It isn’t often than an agenda item on the the Louisiana Wildlife and Fisheries Commission agenda jumps out at you and makes you do a double take. But this week, there is such an item.
The Commission will meet at 9:30 a.m., Thursday, July 7, at the Louisiana Department of Wildlife and Fisheries headquarters, located at 2000 Quail Drive in Baton Rouge. Item No. 12 on the agenda is this:
“Receive and Consider a Notice of Intent to Amend the Crappie Regulations for D’Arbonne Lake – Ryan Daniel, Inland Fisheries Biologist”.
It’s been in serious discussion for about six years. Veteran fishermen have lobbied for it and suggested limit changes. Lake D’Arbonne has one of the most liberal limits in the country. Protecting it affects the very core of Union Parish’s economy. Many people have given up that something positive will be done. And some folks don’t want any changes.
Finally, the proposal comes after the LDWF has been involved in a three-year study of crappie on the lake. I’m not sure about the details of that study or how it was conducted. I don’t know for sure what will be proposed, so I won’t speculate. But no matter what it is, it will be big news. The proposal this week doesn’t change anything. it’s just a “Notice of Intent” which will be followed in what is obviously expected to be a fairly large number of public comments. It just lays the groundwork. As soon as something is official, we’ll share it.
I don’t know what the best proposal is, but I do know that proactively managing the crappie on D’Abonne is years overdue, especially in light of huge increases in the numbers of fishermen and the amazing development of technology that lets you see the fish underwater and drop your bait right on their head. It’s a great fishery and it’s gone down in the last two years some, especially relating to big slabs. But it’s still the best lake around this region and we owe it to future generations to make it as good as we can. We have look at it in the long run, not just what’s going in today’s livewell.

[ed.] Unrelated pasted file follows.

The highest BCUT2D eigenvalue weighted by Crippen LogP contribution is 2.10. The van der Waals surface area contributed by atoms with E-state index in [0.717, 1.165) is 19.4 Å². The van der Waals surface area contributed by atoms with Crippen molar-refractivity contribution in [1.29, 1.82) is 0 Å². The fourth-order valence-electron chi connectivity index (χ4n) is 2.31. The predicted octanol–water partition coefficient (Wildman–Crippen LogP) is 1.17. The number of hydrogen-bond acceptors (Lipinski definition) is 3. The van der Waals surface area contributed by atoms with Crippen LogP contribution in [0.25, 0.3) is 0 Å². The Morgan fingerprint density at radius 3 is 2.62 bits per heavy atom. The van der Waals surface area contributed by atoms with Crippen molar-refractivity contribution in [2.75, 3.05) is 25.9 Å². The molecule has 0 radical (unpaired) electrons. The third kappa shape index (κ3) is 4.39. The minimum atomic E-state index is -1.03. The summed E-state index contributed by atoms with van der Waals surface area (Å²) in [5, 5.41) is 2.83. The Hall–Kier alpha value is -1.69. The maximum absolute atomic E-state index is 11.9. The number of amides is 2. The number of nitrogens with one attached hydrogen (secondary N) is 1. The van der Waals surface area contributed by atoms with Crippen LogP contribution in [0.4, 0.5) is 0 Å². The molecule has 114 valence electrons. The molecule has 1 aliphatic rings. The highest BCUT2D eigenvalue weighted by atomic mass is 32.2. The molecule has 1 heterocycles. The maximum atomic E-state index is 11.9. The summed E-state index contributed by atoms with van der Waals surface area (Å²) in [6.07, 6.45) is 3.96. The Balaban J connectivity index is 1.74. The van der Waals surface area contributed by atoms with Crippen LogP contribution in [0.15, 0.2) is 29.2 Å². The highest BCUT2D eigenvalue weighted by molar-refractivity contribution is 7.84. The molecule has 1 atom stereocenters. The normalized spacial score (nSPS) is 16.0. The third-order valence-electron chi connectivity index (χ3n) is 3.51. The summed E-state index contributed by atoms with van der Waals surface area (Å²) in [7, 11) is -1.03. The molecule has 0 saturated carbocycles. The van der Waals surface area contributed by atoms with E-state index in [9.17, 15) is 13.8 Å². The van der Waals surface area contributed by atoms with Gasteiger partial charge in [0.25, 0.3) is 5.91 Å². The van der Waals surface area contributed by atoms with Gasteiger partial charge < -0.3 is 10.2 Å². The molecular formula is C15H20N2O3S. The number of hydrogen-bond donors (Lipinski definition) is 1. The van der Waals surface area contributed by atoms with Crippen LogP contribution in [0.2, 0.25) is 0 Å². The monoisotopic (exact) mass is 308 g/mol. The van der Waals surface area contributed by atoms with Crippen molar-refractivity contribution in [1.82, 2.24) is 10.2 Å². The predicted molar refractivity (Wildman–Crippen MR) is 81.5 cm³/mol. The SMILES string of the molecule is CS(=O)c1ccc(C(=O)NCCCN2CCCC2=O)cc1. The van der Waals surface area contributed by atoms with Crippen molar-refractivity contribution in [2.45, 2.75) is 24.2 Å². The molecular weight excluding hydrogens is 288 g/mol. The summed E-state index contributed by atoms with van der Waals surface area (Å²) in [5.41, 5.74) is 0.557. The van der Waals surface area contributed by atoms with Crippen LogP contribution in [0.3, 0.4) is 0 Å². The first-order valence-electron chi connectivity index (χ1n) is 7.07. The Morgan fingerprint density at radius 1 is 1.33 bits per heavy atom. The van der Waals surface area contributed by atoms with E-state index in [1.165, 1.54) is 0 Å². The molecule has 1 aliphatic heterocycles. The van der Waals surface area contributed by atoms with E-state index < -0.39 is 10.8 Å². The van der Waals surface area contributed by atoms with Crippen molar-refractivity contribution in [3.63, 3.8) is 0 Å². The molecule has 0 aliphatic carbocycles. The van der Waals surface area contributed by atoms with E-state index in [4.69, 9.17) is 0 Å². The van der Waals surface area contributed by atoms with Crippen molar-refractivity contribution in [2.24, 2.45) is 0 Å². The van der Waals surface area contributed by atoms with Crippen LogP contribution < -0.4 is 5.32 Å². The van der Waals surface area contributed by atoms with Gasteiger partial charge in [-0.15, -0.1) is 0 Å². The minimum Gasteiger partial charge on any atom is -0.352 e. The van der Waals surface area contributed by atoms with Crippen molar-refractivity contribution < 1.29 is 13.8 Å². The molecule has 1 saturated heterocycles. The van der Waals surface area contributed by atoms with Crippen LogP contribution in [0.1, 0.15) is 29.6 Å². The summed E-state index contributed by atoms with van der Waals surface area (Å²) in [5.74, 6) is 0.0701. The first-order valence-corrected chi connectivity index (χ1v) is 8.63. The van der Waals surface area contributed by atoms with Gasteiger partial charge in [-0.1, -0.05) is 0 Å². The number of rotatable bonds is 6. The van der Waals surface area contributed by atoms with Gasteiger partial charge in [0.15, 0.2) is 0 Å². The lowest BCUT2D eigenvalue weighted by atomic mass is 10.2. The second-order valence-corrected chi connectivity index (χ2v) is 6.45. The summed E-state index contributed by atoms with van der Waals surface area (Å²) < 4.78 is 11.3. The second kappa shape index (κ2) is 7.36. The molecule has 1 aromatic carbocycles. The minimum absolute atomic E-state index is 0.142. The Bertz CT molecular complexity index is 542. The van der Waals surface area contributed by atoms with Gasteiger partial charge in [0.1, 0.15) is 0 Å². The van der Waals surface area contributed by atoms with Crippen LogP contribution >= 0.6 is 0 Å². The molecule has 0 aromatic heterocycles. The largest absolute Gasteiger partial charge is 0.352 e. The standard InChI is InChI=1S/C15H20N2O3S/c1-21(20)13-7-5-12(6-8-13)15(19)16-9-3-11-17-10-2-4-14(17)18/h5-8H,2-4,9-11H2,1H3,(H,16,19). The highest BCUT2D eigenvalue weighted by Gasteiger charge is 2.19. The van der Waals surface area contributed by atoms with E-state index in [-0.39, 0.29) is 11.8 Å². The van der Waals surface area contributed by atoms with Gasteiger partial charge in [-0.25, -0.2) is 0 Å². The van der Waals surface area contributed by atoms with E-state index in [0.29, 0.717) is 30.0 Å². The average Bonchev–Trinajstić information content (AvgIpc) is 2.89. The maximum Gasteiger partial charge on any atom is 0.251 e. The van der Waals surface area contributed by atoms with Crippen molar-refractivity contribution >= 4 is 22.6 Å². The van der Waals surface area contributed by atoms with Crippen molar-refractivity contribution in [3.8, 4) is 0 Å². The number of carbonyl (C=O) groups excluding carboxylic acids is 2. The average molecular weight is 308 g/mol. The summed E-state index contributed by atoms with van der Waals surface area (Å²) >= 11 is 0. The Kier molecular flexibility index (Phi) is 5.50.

Hopefully the powers that be over the lake will also address the drawdown of the lake every four years, too, a practice that has been continued without regard for the consequences for decades just because “we’ve always done it that way.”
Item No. 9 should spur a lot of interest, too. I don’t think it will affect Lake D’Arbonne Country, but it will affect some of Louisiana’s best deer woods. I hope we do the right thing here without infringing on the rights of landowners and hunters:
ITEM NO. 9:
“Present Public Comments on Chronic Wasting Disease Control Areas Notice of Intent and Request Final Approval – Johnathan Bordelon, Deer Program Manager”
If you want to see what is presented at the meeting, thanks to modern technology, you can register ahead of time and watch a live audio/video stream of this meeting via Zoom.
To view via webinar register at:https://wlf-la.zoom.us/webinar/register/WN_eS_ouxbARL64J-3RXVuRbg